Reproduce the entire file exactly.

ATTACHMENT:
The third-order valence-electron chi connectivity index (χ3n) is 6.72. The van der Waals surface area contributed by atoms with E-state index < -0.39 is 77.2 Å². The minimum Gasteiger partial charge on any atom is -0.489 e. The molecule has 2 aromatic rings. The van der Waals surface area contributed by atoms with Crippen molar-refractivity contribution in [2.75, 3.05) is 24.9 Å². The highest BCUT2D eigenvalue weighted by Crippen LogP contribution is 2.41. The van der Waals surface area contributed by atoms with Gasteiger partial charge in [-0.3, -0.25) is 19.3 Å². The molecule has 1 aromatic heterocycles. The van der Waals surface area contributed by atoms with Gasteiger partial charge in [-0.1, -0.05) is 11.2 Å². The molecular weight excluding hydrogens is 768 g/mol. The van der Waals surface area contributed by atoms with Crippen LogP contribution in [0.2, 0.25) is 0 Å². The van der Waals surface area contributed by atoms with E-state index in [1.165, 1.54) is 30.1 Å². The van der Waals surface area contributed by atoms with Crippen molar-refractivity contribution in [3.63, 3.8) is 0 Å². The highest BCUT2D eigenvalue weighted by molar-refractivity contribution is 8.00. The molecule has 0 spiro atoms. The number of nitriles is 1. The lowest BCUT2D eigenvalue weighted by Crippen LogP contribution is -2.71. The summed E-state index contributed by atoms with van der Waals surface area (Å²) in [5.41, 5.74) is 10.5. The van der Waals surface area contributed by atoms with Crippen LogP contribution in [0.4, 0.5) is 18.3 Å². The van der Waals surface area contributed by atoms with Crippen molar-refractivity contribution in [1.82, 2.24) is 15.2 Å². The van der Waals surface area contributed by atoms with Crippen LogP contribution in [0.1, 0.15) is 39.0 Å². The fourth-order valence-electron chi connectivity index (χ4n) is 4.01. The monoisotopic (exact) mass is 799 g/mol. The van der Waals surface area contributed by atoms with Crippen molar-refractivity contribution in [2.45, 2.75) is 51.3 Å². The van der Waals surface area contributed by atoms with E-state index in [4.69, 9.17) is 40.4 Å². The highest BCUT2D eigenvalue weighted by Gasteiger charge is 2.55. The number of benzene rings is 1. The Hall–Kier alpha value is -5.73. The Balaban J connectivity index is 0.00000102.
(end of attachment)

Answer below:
The third-order valence-electron chi connectivity index (χ3n) is 6.72. The van der Waals surface area contributed by atoms with E-state index < -0.39 is 77.2 Å². The minimum Gasteiger partial charge on any atom is -0.489 e. The molecule has 2 aromatic rings. The van der Waals surface area contributed by atoms with Crippen molar-refractivity contribution in [2.75, 3.05) is 24.9 Å². The highest BCUT2D eigenvalue weighted by Crippen LogP contribution is 2.41. The van der Waals surface area contributed by atoms with Gasteiger partial charge in [-0.3, -0.25) is 19.3 Å². The molecule has 1 aromatic heterocycles. The van der Waals surface area contributed by atoms with Gasteiger partial charge in [-0.1, -0.05) is 11.2 Å². The molecular weight excluding hydrogens is 768 g/mol. The van der Waals surface area contributed by atoms with Crippen LogP contribution in [0.2, 0.25) is 0 Å². The van der Waals surface area contributed by atoms with E-state index in [1.165, 1.54) is 30.1 Å². The van der Waals surface area contributed by atoms with Crippen molar-refractivity contribution in [3.63, 3.8) is 0 Å². The highest BCUT2D eigenvalue weighted by molar-refractivity contribution is 8.00. The molecule has 0 spiro atoms. The number of nitriles is 1. The lowest BCUT2D eigenvalue weighted by Crippen LogP contribution is -2.71. The summed E-state index contributed by atoms with van der Waals surface area (Å²) in [5.41, 5.74) is 10.5. The van der Waals surface area contributed by atoms with Crippen LogP contribution in [0.4, 0.5) is 18.3 Å². The van der Waals surface area contributed by atoms with Crippen molar-refractivity contribution in [1.82, 2.24) is 15.2 Å². The van der Waals surface area contributed by atoms with Crippen LogP contribution in [0.1, 0.15) is 39.0 Å². The fourth-order valence-electron chi connectivity index (χ4n) is 4.01. The monoisotopic (exact) mass is 799 g/mol. The van der Waals surface area contributed by atoms with Crippen molar-refractivity contribution in [2.45, 2.75) is 51.3 Å². The van der Waals surface area contributed by atoms with E-state index in [4.69, 9.17) is 40.4 Å². The highest BCUT2D eigenvalue weighted by Gasteiger charge is 2.55. The number of benzene rings is 1. The Hall–Kier alpha value is -5.73. The Balaban J connectivity index is 0.00000102.